Think of the people going to sleep hungrySmall changes in our behaviour could greatly help to minimise food loss and waste.
Most of us are unaware of the resources required to produce the food that we eat every day. Normally, we value our food in monetary terms, including the producer's investment and markup. However, its real value is much higher. Due to changing climatic conditions, the availability of water is expected to become a crucial matter. Agricultural scientists have been successful in developing technology to grow food without soil and sunlight, but we do not have a replacement for water. Although water covers around 70 percent of the world's surface, just around 3 percent of it is freshwater. According to the United Nations, about 1.2 billion people around the world are living under water scarcity and another 500 million are approaching this situation. More importantly, approximately 1.5 billion people will face absolute water scarcity by 2025. In such a scenario, it is hard to visualise a food secure world, especially if current production and consumption trends persist.
On average, 2,500 litres of water is required to produce 1 kg of rice. And water consumption rises with further processing. For instance, to produce 1 kg of chocolate, we have to use more than 17,000 litres of water. Animals and animal-based products consume more water than fruits. To produce 1 kg of sheep meat, around 10,500 litres of water has to be used; and if you opt for beef, you will need around 15,500 litres of water. However, 1 kg of apple and banana consumes around 800 litres of water, whereas just 280 litres of water is needed to produce 1 kg of potato.
This water consumption data clearly points to impending conflicts regarding water use and its allocation. However, food loss and waste has been happening for a long time. In general, globally, around one-third of all the food produced, equivalent to 1.3 billion tonnes per year, is either lost or wasted. Seed, feed and even water are in the waste list. Food loss and waste do not only mean loss of precious water, but it also means a waste of labour, money and many other scarce economic resources.
While one-third of the food produced is wasted, global hunger has been rising continuously since 2015. This means that for every spoonful of food wasted, some people are being forced to sleep on an empty stomach. Therefore, it is very important to respect and recognise the real value of food.
Food loss and food waste sound similar, but they are quite different concepts. Food loss means any kind of loss in the supply chain from producer to market. Food waste means throwing away or making alternative use of food which is safe and nutritious and good for consumption by humans. Discarding food on the basis of its appearance is simply disvaluing food and nature. The primary purpose of food is for nutrition. However, globally, a large amount of food stocks is wasted because of its appearance, not because of food safety and nutrition concerns.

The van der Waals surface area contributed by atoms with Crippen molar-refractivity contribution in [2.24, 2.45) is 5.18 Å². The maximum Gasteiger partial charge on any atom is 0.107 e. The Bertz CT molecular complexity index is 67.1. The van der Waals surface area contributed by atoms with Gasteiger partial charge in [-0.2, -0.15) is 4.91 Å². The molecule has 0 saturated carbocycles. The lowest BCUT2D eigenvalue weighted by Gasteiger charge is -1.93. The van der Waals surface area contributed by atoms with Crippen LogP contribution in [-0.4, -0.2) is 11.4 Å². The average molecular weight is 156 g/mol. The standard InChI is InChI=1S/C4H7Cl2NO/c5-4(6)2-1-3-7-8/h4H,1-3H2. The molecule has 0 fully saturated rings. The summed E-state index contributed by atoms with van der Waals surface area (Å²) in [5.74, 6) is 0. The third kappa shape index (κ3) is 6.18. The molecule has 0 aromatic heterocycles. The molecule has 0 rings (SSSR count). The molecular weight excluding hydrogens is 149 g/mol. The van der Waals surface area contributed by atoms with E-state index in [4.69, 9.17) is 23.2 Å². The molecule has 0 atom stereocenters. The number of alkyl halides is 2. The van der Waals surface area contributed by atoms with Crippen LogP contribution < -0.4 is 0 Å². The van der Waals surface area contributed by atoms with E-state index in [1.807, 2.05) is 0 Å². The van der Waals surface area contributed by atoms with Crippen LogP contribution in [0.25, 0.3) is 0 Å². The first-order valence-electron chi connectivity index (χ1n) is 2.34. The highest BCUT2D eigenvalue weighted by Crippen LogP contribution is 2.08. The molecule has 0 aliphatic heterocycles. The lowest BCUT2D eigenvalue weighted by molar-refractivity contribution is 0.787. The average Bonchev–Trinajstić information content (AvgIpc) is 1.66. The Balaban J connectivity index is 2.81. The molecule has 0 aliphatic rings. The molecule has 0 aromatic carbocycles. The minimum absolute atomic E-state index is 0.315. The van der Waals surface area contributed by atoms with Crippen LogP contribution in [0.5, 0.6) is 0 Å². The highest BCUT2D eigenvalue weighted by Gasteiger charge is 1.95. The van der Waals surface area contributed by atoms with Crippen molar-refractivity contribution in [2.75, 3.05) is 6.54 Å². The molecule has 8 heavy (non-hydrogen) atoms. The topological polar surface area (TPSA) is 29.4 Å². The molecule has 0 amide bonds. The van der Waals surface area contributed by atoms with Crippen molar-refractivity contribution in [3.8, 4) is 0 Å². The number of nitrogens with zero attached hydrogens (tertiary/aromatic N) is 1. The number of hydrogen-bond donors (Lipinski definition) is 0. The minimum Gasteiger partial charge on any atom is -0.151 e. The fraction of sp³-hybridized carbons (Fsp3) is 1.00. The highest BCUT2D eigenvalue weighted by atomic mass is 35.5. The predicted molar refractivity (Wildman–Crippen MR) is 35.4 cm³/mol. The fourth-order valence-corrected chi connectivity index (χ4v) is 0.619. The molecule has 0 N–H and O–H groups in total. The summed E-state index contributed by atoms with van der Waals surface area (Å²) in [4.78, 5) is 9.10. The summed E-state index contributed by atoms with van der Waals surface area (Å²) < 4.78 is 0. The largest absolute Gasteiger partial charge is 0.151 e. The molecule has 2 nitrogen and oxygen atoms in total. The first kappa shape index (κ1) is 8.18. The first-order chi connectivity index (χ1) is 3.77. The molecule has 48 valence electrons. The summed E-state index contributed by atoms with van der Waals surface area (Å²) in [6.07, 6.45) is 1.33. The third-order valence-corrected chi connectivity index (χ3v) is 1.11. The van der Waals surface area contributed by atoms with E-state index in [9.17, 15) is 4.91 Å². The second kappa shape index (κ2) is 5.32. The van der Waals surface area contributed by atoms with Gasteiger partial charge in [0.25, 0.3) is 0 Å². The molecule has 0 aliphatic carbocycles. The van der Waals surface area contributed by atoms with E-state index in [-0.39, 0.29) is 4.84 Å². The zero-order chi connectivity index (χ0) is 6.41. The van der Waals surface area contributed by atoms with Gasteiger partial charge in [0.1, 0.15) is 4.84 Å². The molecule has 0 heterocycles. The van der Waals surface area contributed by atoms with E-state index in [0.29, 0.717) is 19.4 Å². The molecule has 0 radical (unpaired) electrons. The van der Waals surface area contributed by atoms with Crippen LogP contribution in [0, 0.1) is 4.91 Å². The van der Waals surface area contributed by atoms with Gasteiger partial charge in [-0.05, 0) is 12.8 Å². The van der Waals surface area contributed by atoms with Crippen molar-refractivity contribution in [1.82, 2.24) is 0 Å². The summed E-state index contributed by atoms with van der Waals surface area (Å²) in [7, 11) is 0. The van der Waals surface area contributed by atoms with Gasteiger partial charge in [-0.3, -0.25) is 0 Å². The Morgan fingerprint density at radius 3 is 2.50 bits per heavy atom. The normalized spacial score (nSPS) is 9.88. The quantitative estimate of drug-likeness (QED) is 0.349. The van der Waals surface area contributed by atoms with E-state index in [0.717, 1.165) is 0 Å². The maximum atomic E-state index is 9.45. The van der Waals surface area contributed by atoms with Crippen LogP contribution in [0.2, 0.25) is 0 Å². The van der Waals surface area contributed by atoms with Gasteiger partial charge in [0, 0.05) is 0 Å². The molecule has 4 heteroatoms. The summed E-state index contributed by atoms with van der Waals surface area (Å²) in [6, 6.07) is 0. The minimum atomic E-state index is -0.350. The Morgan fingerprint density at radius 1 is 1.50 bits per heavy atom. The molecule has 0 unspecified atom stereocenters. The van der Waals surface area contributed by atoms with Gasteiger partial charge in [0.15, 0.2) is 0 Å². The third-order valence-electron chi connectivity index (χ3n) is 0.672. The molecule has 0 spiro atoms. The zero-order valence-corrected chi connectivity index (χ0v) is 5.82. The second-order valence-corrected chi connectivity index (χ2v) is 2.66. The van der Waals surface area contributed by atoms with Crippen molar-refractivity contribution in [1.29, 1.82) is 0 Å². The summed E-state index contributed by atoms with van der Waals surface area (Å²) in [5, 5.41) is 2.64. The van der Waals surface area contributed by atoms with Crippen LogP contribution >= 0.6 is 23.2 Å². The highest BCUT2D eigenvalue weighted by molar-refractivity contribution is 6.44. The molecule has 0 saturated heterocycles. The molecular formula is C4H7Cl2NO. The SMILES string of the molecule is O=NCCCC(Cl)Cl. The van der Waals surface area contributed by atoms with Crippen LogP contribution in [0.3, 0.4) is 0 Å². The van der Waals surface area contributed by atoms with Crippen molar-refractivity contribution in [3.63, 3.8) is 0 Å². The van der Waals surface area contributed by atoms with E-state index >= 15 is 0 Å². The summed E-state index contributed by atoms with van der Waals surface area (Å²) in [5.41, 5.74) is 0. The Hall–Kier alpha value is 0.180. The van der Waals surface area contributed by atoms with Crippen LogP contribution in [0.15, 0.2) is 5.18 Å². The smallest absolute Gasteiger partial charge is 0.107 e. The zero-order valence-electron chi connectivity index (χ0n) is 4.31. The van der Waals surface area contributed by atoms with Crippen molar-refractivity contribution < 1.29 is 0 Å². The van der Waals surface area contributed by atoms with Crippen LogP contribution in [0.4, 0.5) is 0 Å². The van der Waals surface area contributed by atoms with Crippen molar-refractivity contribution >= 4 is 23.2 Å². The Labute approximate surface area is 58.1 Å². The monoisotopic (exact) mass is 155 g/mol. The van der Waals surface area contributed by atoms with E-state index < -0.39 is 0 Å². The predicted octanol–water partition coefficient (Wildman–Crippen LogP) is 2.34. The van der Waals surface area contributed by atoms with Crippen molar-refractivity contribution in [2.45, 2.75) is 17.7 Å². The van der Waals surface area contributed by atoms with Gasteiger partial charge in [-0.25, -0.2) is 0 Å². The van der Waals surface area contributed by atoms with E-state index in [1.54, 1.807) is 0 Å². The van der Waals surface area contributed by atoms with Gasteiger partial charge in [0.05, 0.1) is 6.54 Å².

Recognising the level of impact, the post-2015 agenda, widely known as the Sustainable Development Goals (SDGs), has explicitly mentioned global food waste. Likewise, Goal 12, responsible production and consumption, is also closely linked with food loss and waste. The nature and magnitude of food loss and waste, although a global phenomenon, is local and contextual. In many parts of the world, people pray before they eat. In the same way, as part of some cultures, a lot of food is wasted.
In the case of Nepal, there are no empirical studies regarding food loss and waste. Yet, it is something we see every day, everywhere. A significant amount of food is wasted, especially at parties and many other social and cultural gatherings. Our rituals are also contributors to food waste.
Small changes in our behaviour could greatly help to minimise food loss and waste. First, recognise the value of food, and think how much scarce resources are used to produce food before eating. Second, value nutrition and food safety rather than just appearance. Third, take only the amount of food that you can eat and need to eat from the nutritional point of view. Fourth, support local food. Long food chains are inefficient and unsustainable. The transportation of food over long distances consumes many resources and also increases food losses. If you support local food, it will support your local economy and also reduce food losses significantly. More importantly, it will also reduce the use of other resources which have to be used in the course of the long supply chain.
Despite all the efforts, there might be some food waste. Therefore, compost food waste if you cannot convert it into animal feed. Sustainable Development Goals cannot be achieved without responsible actions.
What do you think?
Dear reader, we’d like to hear from you. We regularly publish letters to the editor on contemporary issues or direct responses to something the Post has recently published. Please send your letters to firstname.lastname@example.org with "Letter to the Editor" in the subject line. Please include your name, location, and a contact address so one of our editors can reach out to you.